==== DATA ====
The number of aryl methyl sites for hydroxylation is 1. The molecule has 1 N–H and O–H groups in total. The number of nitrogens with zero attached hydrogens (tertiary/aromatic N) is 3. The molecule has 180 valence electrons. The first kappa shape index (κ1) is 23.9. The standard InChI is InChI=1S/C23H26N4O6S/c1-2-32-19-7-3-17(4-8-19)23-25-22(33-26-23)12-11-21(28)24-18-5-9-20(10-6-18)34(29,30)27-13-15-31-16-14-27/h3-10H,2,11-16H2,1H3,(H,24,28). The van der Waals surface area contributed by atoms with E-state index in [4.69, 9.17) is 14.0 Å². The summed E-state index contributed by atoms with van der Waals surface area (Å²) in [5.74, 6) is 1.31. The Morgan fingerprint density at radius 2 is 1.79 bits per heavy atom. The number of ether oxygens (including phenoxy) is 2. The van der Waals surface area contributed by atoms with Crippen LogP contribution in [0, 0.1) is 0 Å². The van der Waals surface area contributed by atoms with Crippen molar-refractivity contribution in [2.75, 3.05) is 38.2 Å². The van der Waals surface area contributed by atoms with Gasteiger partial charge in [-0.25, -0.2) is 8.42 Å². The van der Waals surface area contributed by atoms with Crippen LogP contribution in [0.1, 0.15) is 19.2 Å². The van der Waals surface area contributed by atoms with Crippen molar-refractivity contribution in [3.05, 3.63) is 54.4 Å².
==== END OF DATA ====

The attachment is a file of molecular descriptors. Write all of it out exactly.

The number of aryl methyl sites for hydroxylation is 1. The molecule has 1 N–H and O–H groups in total. The number of nitrogens with zero attached hydrogens (tertiary/aromatic N) is 3. The molecule has 180 valence electrons. The first kappa shape index (κ1) is 23.9. The standard InChI is InChI=1S/C23H26N4O6S/c1-2-32-19-7-3-17(4-8-19)23-25-22(33-26-23)12-11-21(28)24-18-5-9-20(10-6-18)34(29,30)27-13-15-31-16-14-27/h3-10H,2,11-16H2,1H3,(H,24,28). The van der Waals surface area contributed by atoms with E-state index in [4.69, 9.17) is 14.0 Å². The summed E-state index contributed by atoms with van der Waals surface area (Å²) in [5.74, 6) is 1.31. The Morgan fingerprint density at radius 2 is 1.79 bits per heavy atom. The number of ether oxygens (including phenoxy) is 2. The van der Waals surface area contributed by atoms with Crippen LogP contribution in [0, 0.1) is 0 Å². The van der Waals surface area contributed by atoms with Crippen molar-refractivity contribution in [2.75, 3.05) is 38.2 Å². The van der Waals surface area contributed by atoms with Gasteiger partial charge in [-0.25, -0.2) is 8.42 Å². The van der Waals surface area contributed by atoms with Crippen LogP contribution in [0.1, 0.15) is 19.2 Å². The van der Waals surface area contributed by atoms with Crippen molar-refractivity contribution in [3.05, 3.63) is 54.4 Å².